HOUSTON – “We are way overdue,” my friend Alison said a few weeks ago, and the hairs on the back of my neck stood up in agreement. If you have lived in Houston long enough, as I have, you know that big storms come with the territory. I can trace much of my history through weather crises – Carla (1961), Alicia (1983), Allison (2001), the Katrina/Rita combo (2005), Ike (2008), and now Harvey, which looks to be the worst yet.
We missed the wind here – the coastal towns of my childhood vacations are in tatters – but we have water like no one has ever seen. Earlier this summer, I looked into buying a generator (a must-have for hurricane geeks), but now I think I should have bought a flat-bottomed boat and motor. As I write, two friends have lost their homes. The freeways that keep this city moving are underwater. People are stranded on rooftops with tornadoes forecast (“Stay out of your attic” seems to be the advice of this half-hour). The National Guard is on the way. And the rain continues.
In the days leading up to when Harvey hit, I was busy following the rules, but like most Texans, I was pretty sure the situation was being, well, overblown by the media. At 9:30 Thursday morning, I bought the only water left at Target – it had a pink label and was marked extra pure for babies – and stocked up on ice, snacks like graham crackers and pretzels, and C and D batteries for the lanterns and flashlights left over from previous storms.
I did this not because I thought anything would really happen, but because I was procrastinating on a writing project. This made me feel as though I was accomplishing something. People started canceling weekend parties “just in case,” which always happens with heavy rains here and is generally a big relief.
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As the hours passed, I watched as Harvey’s bands of rain came closer and closer on the TV weather maps, and began experiencing the marriage of social media and climate change. “Kroger on 11th is open and has water!” my neighborhood website, NextDoor, reported. “Is Target open this a.m.?” someone else asked. “I just realized I am out of toilet paper.”
Then, as Harvey neared the coast, television weather reporters started using words like “catastrophic,” “multiple threats” and “life-threatening.” These terms had not, in my memory, been used in the past.
“This is Dr. Erika Navarro’s moment,” my husband said of the comely Weather Channel Wellesley graduate who has been on 24/7. In this era of so-called fake news, I had a bad feeling she was giving it to me straight, and headed back to the grocery store. The checkout line had the feel of the last days of Saigon, even though, at times, the sun was occasionally peeking out from behind the clouds.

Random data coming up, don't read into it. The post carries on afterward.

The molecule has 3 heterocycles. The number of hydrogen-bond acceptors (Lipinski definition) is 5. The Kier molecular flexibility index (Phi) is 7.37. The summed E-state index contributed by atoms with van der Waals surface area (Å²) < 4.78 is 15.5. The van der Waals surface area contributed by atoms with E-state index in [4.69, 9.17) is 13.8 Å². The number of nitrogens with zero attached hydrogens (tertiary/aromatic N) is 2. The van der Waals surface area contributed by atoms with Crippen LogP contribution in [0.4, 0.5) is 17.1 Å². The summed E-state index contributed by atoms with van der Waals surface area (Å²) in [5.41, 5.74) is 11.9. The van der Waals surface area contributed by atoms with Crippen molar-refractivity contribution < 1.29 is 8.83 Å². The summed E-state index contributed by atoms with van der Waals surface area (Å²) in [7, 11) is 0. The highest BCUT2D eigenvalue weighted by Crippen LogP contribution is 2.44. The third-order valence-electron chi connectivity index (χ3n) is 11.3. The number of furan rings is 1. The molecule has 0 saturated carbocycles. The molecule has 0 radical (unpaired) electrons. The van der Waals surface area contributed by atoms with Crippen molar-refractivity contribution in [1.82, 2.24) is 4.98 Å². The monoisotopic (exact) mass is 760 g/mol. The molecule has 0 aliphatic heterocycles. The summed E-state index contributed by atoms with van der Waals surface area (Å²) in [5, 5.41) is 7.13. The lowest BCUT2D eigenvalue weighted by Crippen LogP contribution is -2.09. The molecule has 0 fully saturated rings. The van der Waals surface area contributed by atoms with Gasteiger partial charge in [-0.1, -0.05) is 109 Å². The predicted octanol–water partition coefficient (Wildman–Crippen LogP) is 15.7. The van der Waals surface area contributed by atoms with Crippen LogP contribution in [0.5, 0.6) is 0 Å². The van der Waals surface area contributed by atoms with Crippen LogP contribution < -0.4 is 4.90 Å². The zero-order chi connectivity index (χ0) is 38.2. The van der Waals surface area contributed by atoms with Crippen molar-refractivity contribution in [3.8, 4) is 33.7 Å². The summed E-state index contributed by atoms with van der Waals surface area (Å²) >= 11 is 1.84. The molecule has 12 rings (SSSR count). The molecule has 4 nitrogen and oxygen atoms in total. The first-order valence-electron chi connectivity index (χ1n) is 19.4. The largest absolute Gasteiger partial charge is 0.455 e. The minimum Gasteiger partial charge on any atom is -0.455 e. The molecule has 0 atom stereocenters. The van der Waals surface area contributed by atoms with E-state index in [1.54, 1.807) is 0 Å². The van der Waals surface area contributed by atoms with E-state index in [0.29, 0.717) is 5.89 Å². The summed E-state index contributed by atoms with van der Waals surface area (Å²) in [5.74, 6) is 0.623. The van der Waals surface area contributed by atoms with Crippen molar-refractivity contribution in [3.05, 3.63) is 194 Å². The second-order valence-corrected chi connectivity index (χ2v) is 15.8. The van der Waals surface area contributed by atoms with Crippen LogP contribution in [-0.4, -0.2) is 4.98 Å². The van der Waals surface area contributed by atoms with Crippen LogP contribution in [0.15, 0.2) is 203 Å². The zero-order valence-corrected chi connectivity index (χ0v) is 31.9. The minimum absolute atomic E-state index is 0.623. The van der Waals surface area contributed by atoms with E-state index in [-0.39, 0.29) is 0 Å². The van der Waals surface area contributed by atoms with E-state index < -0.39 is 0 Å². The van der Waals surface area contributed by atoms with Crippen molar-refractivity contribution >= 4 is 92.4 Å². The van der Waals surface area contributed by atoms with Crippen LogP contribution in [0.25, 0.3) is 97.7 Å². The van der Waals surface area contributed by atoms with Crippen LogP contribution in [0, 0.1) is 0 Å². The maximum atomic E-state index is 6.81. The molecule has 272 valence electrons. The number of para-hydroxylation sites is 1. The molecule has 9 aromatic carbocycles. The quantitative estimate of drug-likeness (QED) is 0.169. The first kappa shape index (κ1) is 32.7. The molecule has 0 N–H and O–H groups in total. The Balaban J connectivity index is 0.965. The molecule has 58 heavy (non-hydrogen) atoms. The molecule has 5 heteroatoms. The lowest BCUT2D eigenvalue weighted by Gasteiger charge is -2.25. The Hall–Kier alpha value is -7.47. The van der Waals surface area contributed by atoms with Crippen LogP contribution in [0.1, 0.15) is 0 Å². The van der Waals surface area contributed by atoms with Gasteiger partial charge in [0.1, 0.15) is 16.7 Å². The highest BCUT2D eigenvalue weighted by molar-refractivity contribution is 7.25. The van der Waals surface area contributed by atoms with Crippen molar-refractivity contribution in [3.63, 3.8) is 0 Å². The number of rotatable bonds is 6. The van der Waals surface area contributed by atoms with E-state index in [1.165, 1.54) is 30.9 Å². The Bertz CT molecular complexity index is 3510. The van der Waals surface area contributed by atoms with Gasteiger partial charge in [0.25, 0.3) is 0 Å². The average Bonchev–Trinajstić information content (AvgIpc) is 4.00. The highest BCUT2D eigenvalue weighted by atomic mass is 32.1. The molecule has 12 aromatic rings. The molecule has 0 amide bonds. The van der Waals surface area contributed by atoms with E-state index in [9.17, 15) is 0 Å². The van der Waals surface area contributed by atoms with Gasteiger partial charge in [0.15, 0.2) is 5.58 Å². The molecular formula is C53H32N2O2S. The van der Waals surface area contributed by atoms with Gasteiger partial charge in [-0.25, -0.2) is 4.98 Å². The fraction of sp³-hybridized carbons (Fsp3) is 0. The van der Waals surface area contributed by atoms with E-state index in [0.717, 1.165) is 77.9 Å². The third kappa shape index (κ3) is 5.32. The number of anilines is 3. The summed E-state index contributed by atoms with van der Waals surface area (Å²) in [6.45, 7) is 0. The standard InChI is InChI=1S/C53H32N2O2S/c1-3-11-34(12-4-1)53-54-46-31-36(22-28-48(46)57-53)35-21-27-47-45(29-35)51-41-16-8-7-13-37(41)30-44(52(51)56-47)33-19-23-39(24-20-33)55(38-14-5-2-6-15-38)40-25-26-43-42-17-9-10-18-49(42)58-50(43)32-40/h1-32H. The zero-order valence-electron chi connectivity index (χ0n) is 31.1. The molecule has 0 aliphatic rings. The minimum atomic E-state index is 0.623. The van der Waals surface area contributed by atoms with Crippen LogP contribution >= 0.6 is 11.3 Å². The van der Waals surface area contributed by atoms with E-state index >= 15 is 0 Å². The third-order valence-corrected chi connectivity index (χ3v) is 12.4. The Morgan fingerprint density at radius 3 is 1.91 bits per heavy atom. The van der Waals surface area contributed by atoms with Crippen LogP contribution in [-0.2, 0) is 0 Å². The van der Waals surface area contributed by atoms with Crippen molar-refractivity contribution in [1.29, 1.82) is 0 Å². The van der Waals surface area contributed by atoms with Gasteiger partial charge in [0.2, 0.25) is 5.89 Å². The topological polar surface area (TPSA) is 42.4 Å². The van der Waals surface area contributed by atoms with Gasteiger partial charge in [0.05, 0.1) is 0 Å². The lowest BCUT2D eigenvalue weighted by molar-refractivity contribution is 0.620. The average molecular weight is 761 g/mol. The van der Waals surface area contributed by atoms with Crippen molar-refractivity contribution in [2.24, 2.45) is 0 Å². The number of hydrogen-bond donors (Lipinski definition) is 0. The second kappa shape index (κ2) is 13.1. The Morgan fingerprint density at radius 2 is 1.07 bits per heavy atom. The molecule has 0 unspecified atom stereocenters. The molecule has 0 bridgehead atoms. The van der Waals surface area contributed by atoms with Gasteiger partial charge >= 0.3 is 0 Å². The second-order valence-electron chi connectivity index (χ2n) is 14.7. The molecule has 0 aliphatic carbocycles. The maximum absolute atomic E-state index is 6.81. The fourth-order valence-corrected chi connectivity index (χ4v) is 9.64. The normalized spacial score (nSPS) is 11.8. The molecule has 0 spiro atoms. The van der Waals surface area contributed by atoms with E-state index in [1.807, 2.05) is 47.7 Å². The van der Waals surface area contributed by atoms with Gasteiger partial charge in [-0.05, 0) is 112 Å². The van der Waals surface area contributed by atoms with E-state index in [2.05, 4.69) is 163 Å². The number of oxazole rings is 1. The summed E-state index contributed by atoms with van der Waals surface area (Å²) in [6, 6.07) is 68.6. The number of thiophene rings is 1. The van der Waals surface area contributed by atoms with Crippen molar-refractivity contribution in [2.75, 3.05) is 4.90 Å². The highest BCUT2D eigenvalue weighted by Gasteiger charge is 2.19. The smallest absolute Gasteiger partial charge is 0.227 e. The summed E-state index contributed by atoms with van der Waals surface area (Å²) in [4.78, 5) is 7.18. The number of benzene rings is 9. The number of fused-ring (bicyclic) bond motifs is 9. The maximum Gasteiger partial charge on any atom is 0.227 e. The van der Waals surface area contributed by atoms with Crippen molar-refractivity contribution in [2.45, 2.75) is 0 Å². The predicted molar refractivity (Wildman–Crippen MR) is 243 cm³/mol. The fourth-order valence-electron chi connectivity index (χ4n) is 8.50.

I made a quick trip to the emergency room for my husband’s kidney stone on Thursday, before Harvey made landfall. Traffic was light. No waiting. It was like a holiday, when all the workers were anxious to get out to do their own last-minute shopping.
Things got worse when our governor, Greg Abbott, who is a climate-change skeptic, and Houston’s mayor, Sylvester Turner, who is not, issued contradictory orders over whether or not Houstonians should evacuate. The ongoing war between Texas’s blue cities and our red-state government was continuing apace, even in time of disaster. Those of us who hit the road to escape Hurricane Rita in 2005 – and spent nine hours trapped on the highway – knew better than to follow Abbott’s advice, anyway.
Abbott also announced that he was suspending the occupancy tax at all Texas hotels and motels. But at a news conference Saturday, when asked about reports that people assumed to be undocumented immigrants were being turned away from shelters if they couldn’t show proof of citizenship, our empathy-challenged leader responded by saying, “I don’t know about that.” Only later did he decide he did know, after all, and no one would be turned away.
The real rain started Saturday night, just as we were finishing dinner. Suddenly, it was as though we were living near the Niagara Falls, the roar of the water was so loud. With it went my sense of humor, as over the next few hours, our house was pounded by the downpour. NextDoor was soon filled with posts from people asking for sandbags and help for the stranded.
“This is going to be a fairly mild tornado,” was the warning on television news Sunday morning – not all that reassuringly since we were still urged to take cover.
“We’ve already registered with FEMA,” said my friend Amy, whose house was just flooded, for the third time.
At least no one is checking for ID. Yet.
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